29 April 2010 Edition
Charges against RUC should have been considered over killing of Nora McCabe, says Belfast High Court
PERJURY CHARGES should have been considered against RUC officers involved in the plastic bullet killing of mother-of-three Nora McCabe out shopping in west Befast during the 1981 Hunger Strike, the Belfast High Court said on Tuesday.
The pronouncement came during a legal challenge by Nora McCabe’s husband, Jim, to the failure by the Director of Public Prosecutions to file charges of murder or manslaughter against any of the RUC officers involved in killing his wife.
The challenge was ruled out by the court, largely on the long delay in bringing the action.
Nora (33), who had given birth to a baby girl just six weeks earlier, was killed at Linden Street, west Belfast, in July 1981. Nora was returning from shops when she was hit on the back of the head with a baton round during disturbances in the area. She died in hospital the following day.
Incredibly, the Director of Public Prosecutions ruled that there was insufficient evidence to press charges against any of the RUC officers involved.
At the inquest in 1982 into Nora’s killing, the RUC claimed they had been under sustained attack by rioters by way of explanation for the tragedy. However, film footage taken by a Canadian TV crew proved this to be a lie, showing several RUC Land Rovers casually driving along the road, their occupants firing plastic bullets, and moving on until firing again.
In the Belfast High Court on Tuesday, lawyers for the McCabe family alleged officers had closed ranks and lied under oath to protect two colleagues from facing murder charges. (Both the sergeant who fired the fatal plastic bullet shot and his commanding chief superintendent have since died.)
Lord Justice Coghlin, however, declared that, based on all the evidence available in 1983, the decision not to prosecute was one that was open to the DPP and could not be condemned as irrational although, significantly, he went on to say that there was nothing in the papers to suggest consideration had been given to charging police officers with perjury or perverting the course of justice.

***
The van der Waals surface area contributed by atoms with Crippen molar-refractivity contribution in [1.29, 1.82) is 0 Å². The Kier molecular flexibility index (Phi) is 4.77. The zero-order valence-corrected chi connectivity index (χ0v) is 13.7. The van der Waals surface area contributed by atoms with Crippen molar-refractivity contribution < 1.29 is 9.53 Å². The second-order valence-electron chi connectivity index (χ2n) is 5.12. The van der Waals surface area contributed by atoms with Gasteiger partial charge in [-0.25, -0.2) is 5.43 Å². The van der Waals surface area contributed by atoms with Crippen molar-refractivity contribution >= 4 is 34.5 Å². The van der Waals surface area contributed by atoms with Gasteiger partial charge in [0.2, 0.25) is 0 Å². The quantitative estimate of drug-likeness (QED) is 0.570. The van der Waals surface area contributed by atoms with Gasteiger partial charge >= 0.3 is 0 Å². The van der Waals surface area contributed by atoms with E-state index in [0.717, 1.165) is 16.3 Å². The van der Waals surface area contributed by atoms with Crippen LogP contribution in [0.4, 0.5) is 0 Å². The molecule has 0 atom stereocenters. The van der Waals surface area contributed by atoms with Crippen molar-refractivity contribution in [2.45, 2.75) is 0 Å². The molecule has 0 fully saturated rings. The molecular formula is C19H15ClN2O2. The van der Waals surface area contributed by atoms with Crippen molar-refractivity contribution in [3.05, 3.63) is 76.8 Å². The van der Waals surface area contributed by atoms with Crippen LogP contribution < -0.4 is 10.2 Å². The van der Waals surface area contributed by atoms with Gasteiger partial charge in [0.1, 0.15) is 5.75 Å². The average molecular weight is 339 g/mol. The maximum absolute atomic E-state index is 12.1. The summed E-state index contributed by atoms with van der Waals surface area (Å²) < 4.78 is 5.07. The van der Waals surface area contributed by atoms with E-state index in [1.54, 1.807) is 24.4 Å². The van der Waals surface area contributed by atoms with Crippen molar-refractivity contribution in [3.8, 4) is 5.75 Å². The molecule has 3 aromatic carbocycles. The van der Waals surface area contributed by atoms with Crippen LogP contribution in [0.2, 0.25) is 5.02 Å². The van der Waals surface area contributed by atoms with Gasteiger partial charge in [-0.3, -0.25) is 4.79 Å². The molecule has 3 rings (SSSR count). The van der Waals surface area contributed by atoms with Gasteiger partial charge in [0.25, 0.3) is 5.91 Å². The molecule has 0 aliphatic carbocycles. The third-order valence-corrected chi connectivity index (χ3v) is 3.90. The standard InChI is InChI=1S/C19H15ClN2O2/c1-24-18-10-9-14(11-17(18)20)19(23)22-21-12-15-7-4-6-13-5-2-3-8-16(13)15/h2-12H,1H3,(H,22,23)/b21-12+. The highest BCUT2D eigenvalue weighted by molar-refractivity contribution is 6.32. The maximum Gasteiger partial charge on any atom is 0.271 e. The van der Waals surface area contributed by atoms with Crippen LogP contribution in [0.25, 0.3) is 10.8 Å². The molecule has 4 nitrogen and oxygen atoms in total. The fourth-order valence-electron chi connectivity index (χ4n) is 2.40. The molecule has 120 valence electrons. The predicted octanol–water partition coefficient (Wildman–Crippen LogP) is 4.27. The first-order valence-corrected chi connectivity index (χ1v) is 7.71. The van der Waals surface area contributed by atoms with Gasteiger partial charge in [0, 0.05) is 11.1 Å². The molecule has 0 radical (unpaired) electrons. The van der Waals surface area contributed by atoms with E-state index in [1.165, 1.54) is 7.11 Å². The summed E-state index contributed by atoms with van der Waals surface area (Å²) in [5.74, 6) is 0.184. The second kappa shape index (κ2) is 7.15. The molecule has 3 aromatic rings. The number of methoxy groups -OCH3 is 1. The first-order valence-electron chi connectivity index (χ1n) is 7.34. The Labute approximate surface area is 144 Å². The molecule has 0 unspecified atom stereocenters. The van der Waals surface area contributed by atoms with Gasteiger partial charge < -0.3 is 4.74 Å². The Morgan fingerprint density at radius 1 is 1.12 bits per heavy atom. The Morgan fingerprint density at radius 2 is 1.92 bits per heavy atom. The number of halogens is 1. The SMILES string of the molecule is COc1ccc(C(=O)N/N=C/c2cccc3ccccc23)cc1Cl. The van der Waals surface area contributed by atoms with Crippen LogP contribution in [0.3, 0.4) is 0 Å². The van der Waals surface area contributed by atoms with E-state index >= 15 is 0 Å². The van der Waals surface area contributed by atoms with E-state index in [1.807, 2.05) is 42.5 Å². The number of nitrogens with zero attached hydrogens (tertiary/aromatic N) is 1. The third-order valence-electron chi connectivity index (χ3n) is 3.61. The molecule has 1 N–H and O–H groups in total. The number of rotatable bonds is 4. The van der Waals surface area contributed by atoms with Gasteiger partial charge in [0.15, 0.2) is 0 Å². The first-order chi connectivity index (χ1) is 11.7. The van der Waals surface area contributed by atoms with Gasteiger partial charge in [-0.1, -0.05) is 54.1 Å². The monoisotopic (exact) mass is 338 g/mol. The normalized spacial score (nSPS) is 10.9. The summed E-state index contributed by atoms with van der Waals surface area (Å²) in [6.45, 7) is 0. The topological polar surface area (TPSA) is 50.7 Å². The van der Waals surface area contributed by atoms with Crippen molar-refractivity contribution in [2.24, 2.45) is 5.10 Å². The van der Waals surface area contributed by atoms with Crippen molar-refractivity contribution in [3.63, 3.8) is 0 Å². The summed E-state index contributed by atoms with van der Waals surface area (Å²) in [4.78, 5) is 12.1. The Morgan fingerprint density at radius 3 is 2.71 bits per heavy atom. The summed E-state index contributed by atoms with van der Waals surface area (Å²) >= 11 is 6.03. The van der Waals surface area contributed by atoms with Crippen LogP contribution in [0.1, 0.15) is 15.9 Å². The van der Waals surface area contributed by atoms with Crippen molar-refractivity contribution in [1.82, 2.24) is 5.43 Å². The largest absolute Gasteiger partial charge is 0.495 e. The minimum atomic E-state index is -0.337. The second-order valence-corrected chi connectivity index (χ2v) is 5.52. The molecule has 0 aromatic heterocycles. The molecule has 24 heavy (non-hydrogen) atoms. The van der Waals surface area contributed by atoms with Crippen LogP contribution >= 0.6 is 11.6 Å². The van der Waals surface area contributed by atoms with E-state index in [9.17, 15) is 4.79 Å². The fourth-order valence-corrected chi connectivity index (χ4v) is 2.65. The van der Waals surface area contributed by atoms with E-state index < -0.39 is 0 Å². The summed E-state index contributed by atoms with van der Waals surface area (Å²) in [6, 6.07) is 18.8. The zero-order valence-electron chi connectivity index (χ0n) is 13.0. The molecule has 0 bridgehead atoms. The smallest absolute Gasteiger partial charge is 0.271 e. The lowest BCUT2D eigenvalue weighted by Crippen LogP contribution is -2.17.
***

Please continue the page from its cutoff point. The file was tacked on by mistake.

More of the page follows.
He said it was not in doubt that a number of DPP/PPS officers were aware of “significant factual conflicts” between the evidence of a number of police officers and the events depicted on the video film.
The judge said consideration ought to have been given to the offence of perjury.
Lord Justice Coghlin expressed sympathy for Mr McCabe’s “sense of powerlessness and frustration that no one has been made amenable for his wife’s death”.
After the ruling, outside the court, Jim McCabe said:
“I believe this was a classic case of justice delayed, justice denied.
“I’m disappointed that the judges felt that the time lapse was too great – this was through no fault of my own.
“But I feel that I have been vindicated by the ruling that the Public Prosecution Service was wrong not to consider charging the RUC with perjury.
“The manner in which Nora was shot – in the back of the head from a distance of less than 12 feet – leads me to believe it was a premeditated action.”
Both the sergeant who fired the fatal plastic bullet shot and his commanding chief superintendent have since died but Jim McCabe added:
“I didn’t start this to see people in the dock. I started it to find out the truth and, after 29 years, I feel that we have achieved that.”